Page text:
If the CIA told Cheney that it intercepted a message and learned that bin Laden wanted some of his men to climb Mount Everest as a propaganda ploy to somehow show the world that they can lord over the globe, one gets the feeling that  Cheney wouldn’t shrug at the report.  Since that is what bin Laden hopes to achieve, the enemy objective must be thwarted!  Quick, dispatch American GIs to the top of Everest and establish a post.  Stay on the lookout for al-Qaeda and stop them no matter what!  That’ll show bin Laden who has the real power!  Farfetched, yes, but what about the costly nation-building exercise (pdf) in Iraq?  How long is that going to last?  Mr. Cheney did not want to address that part of the Bush-Cheney record for some reason.

In another passage, Cheney bristles at the notion that his “unpleasant” interrogation practices have been a recruitment tool for the enemy.  Cheney claims this theory ignores the fact that 9/11 happened before the torture memos were ever drafted and approved.  He observes that the terrorists have never “lacked for grievances against the United States.”  They’re evil, Cheney says, now let’s talk about something else.  The gist of Cheney’s argument — that no post 9/11 policy can ever be counterproductive — makes no sense.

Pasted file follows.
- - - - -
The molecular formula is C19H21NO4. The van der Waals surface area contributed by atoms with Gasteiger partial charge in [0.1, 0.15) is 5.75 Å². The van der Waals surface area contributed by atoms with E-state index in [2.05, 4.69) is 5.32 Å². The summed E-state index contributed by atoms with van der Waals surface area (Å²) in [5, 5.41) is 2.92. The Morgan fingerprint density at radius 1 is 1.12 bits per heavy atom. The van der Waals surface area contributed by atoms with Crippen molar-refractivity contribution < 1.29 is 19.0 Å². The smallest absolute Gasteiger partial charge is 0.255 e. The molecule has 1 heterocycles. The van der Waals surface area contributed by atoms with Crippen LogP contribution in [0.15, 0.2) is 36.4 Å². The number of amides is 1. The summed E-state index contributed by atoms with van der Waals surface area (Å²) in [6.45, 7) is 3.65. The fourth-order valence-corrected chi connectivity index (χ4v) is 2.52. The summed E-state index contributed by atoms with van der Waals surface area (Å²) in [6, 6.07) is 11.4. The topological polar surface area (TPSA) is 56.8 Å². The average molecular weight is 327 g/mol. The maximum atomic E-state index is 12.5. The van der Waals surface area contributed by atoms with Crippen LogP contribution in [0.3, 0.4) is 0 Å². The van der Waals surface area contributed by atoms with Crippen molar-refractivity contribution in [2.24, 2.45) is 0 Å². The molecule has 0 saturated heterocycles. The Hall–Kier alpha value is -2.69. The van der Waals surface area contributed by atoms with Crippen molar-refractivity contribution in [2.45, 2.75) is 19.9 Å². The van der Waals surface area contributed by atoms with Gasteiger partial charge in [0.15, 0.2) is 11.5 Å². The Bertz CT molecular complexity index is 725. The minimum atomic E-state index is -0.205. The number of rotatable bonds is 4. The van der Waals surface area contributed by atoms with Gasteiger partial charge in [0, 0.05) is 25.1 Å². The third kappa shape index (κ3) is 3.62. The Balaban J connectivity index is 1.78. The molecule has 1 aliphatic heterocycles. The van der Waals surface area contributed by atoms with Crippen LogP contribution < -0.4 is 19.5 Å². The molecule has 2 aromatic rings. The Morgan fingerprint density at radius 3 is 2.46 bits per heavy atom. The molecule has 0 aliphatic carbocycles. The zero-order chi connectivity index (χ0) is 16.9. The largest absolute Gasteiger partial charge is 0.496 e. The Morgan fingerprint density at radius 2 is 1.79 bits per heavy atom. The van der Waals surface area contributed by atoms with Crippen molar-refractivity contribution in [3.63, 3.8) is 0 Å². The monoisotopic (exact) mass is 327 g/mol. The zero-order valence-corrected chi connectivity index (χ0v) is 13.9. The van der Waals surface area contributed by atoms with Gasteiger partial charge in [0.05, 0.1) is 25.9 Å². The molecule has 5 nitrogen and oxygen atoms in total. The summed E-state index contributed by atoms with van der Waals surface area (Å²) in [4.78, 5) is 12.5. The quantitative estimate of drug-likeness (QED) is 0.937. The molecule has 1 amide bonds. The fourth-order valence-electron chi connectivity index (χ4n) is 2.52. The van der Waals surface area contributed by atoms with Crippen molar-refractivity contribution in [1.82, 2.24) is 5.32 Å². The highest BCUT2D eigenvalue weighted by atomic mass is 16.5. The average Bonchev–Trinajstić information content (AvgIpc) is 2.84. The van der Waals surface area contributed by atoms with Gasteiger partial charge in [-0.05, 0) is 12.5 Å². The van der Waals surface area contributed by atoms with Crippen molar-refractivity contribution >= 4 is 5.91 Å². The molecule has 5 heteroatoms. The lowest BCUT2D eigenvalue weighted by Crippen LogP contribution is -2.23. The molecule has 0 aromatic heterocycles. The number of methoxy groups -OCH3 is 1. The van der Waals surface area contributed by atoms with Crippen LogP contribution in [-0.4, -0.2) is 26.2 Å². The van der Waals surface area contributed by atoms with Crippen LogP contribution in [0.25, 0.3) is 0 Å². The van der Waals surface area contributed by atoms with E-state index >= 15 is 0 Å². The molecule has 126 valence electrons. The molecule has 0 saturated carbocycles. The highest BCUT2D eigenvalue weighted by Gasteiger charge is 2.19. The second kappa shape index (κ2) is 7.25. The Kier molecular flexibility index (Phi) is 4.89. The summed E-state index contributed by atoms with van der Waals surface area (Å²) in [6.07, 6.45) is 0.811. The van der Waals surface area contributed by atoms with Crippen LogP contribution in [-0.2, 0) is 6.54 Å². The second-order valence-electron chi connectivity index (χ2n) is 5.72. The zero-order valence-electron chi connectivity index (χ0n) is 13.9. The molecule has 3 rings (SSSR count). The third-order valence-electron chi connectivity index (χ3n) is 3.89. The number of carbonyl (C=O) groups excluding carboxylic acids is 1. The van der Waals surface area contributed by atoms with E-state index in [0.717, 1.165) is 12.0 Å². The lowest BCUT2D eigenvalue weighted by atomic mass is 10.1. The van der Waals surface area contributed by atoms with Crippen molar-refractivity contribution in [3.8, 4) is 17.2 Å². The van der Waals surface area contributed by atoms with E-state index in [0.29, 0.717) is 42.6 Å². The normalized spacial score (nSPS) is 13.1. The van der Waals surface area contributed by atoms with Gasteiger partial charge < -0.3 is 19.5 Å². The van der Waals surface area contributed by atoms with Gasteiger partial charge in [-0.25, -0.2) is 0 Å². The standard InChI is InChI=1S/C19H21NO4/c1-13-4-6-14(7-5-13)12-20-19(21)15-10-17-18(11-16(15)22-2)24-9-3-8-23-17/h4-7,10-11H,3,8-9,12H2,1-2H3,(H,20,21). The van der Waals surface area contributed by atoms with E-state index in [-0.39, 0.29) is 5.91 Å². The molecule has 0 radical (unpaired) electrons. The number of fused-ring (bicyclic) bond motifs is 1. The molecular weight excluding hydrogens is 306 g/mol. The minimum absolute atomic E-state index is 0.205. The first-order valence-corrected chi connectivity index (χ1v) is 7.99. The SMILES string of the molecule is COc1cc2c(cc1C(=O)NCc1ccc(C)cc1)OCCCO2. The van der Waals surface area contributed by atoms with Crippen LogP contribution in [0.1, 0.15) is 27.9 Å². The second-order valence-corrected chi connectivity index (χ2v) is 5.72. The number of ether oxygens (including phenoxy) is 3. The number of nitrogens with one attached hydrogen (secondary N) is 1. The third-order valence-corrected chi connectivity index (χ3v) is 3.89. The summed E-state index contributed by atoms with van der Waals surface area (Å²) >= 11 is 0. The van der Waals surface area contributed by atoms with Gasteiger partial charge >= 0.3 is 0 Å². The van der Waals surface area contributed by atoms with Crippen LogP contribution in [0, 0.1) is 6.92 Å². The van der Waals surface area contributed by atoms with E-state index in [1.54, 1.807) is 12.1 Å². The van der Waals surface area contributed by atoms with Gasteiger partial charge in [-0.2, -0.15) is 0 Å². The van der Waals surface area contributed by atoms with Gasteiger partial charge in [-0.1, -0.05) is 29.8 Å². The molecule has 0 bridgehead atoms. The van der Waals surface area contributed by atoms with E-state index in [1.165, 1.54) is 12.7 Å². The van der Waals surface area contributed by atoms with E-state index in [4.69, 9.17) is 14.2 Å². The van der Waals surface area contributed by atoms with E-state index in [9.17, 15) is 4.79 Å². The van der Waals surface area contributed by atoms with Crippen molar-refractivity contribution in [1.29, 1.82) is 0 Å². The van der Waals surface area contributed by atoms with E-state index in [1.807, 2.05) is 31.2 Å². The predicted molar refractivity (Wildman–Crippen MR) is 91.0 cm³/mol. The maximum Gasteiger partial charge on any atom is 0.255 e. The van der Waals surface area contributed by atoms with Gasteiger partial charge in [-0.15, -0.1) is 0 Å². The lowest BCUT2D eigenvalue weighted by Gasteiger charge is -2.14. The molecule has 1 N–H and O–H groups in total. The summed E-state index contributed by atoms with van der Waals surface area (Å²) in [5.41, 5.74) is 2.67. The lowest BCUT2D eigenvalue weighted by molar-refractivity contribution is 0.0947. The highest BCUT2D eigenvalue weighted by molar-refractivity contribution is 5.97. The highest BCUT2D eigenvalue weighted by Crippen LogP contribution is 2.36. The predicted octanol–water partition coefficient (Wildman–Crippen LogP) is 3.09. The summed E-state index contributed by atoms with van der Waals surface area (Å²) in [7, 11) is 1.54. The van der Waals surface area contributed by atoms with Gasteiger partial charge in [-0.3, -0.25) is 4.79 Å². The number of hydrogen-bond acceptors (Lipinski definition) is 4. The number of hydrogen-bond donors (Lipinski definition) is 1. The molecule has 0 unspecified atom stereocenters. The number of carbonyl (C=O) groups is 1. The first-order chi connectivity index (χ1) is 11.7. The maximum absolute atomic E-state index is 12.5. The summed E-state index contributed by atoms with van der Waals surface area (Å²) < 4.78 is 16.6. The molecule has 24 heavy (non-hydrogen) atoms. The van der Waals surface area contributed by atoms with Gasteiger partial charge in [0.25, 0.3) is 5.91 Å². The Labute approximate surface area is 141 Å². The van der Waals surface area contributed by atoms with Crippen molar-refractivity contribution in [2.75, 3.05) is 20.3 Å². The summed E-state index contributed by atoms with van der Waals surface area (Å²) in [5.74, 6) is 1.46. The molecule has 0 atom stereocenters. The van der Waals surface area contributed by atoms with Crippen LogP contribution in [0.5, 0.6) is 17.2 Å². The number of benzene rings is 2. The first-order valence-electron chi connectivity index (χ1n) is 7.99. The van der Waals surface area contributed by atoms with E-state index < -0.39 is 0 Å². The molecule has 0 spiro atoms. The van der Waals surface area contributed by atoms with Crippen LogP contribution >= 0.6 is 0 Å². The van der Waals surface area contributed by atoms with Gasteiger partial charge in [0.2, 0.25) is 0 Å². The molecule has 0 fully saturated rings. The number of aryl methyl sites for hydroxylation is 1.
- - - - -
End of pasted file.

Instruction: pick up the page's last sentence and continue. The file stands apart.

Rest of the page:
Cheney’s controversial legacy will be debated for a long time.  And he’s smart enough to know that he may have very few defenders down the road, so he is wasting no time at all in making his own case.  The problem is that his case is weak and plenty of people can see it. 

For related Cato work, go here and here.

You’ve Just Got to Love the Way the European Union Operates

Daniel Hannan, the British Member of the European Parliament who gained fame with his devastating critique of Gordan Brown, has been equally trenchant in criticizing the excesses of the European Union.  On his blog he explains the latest self-serving intricacies of voting in the upcoming election for the European Parliament:

How many MEPs will be elected a week on Thursday? Wait! Come back! I’m going somewhere with this! I realise the issue might not sound intrinsically sexy but, believe me, it demonstrates everything that’s wrong with the Brussels system. Bear with me and you will see how flagrant is the EU’s contempt for the ballot box – and for its own rule book.